Easy Farmhouse Decor – The Piano Bench

We have been talking about adding the farmhouse touch to your home in easy and inexpensive ways. Today I have another project for you that is just that – easy and inexpensive!

Enter the piano bench.

You can find these little benches in thrift shops and yard sales.  They are a great size for an entry way – a place to sit and take off your shoes after a long day at work!  And because of their size, they are so easy to transform!

Lets take this step by step!

Flip the bench inside down and remove the screws that attach the seat cushion to the base.  Usually only four screws hold it secure.  If it is an older bench, the screws will have a  flat head, meaning a single groove.  Sometimes they can be difficult to remove.  Apply pressure while turning but just enough pressure to keep the flat head screwdriver in the groove of the screw.  Take your time with this – getting it started can be the hardest part and you don’t want to ‘strip’ the groove in the screw.  If you do, well let’s just say…take you time!  You do not want the hassle of the screw being stuck!  Keep track of them so they can be reused.  I like to tape them to the bottom of the bench.

I lightly sanded the base with 220 grit sandpaper and then I used a wire brush for the grooves.  I was able to remove years of dusty dirt and furniture polish.  Afterwards, I wiped the whole thing down with a very damp, almost dry, microfiber cloth.

Homemade chalk paint would be perfect for this little bench.  I mix my own using a recipe I found on Pinterest.  Unfortunately, I did not save the pin!  I copied the recipe directly on my workbench instead so I cannot give credit where it is due 🙁  I can say that the same basic recipe is all over Pinterest if you decide to search. But here is the recipe I use:

8 oz flat latex interior paint in your color of choice

2 1/2 – 3 spoonfuls of Calcium Carbonate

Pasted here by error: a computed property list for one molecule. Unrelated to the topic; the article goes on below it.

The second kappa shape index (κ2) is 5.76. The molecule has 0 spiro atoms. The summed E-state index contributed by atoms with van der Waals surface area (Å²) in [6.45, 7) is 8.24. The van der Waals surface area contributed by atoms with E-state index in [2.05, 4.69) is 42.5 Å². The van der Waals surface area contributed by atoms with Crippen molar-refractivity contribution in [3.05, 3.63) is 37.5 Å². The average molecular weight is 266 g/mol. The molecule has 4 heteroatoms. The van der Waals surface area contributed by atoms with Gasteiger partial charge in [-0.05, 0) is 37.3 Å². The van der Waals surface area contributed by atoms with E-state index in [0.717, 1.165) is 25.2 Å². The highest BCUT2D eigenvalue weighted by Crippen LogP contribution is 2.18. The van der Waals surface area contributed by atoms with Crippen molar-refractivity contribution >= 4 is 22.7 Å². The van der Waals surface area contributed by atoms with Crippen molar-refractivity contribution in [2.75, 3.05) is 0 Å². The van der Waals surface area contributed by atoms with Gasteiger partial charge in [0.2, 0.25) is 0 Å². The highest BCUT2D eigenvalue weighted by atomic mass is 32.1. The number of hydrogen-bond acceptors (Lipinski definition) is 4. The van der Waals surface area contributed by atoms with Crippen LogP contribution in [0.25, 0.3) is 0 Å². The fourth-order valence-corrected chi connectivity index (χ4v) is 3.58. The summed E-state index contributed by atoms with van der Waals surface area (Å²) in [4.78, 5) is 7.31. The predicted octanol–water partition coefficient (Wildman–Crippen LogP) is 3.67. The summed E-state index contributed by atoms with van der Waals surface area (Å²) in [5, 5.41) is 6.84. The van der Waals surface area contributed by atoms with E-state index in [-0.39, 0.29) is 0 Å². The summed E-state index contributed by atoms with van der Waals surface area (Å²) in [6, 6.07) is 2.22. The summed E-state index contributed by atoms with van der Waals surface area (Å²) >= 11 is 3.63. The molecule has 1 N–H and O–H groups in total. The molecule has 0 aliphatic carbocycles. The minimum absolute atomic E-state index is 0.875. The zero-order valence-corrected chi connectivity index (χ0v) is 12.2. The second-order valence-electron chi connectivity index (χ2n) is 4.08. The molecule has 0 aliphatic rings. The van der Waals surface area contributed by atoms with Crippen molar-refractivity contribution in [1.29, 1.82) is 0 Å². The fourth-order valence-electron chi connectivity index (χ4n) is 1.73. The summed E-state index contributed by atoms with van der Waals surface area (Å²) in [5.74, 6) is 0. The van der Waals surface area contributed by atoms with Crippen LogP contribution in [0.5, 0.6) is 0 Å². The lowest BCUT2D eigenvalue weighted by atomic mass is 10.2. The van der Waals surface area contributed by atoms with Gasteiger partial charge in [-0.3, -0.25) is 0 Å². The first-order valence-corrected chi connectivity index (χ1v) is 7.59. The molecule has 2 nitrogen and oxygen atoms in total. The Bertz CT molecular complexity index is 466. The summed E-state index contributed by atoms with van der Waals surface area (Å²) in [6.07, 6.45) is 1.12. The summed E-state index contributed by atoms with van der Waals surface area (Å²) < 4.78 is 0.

2-3 spoonfuls of warm water

Mix the water and calcium carbonate in a container large enough to hold the paint and the mixture.  Stir until all the lumps are mixed in, a flattened fork is nice for getting all of the lumps.  Add the paint and stir well.  I like to use an emersion blender that I save specifically for this purpose.  Be sure to wash the blender well after using.  If the paint dries at all, it could ruin the blender.  Yes, I know this to be a fact!

I keep several colors of chalk paint mixed up and ready to use.  With this bench, I decided to mix my own color.  I used a linen color, a gray color and bright white.  Unfortunately, I can’t tell you the names of the exact colors because I love buying mistiness 🙂  Check you local hardware store and you will be surprised at what you find! The tones of the mixture will go in any home because of its versatility.


Ok, so I have mentioned in previous posts that if you choose to mix a custom color like I did here, be sure to mix enough for the whole project!   Well, I didn’t mix enough.  But not all is lost. What I love about chalk paint is that you can add just a bit of water to stretch the amount you have.  In this case, I added the smallest amount of water, put the lid back on my container and shook it.  I was able to use every last bit to get a second coat on the bench!

Second coat complete!  Now on to some stress relief 😉

A little bit of distressing with my favorite little kitchen knife and the bench looks as though it has been around for generations!

The seat cushion was a  breeze to recover.  If you have never attempted an upholstery project, this is a great piece to begin with.  It is small and manageable.  Let’s tackle this together!

I removed the old fabric only to find that someone else had already recovered it!  I love finding the story behind a piece like this.  Someone else down the line decided to refresh this little bench.  Reinventing has been around for a long time and I love that!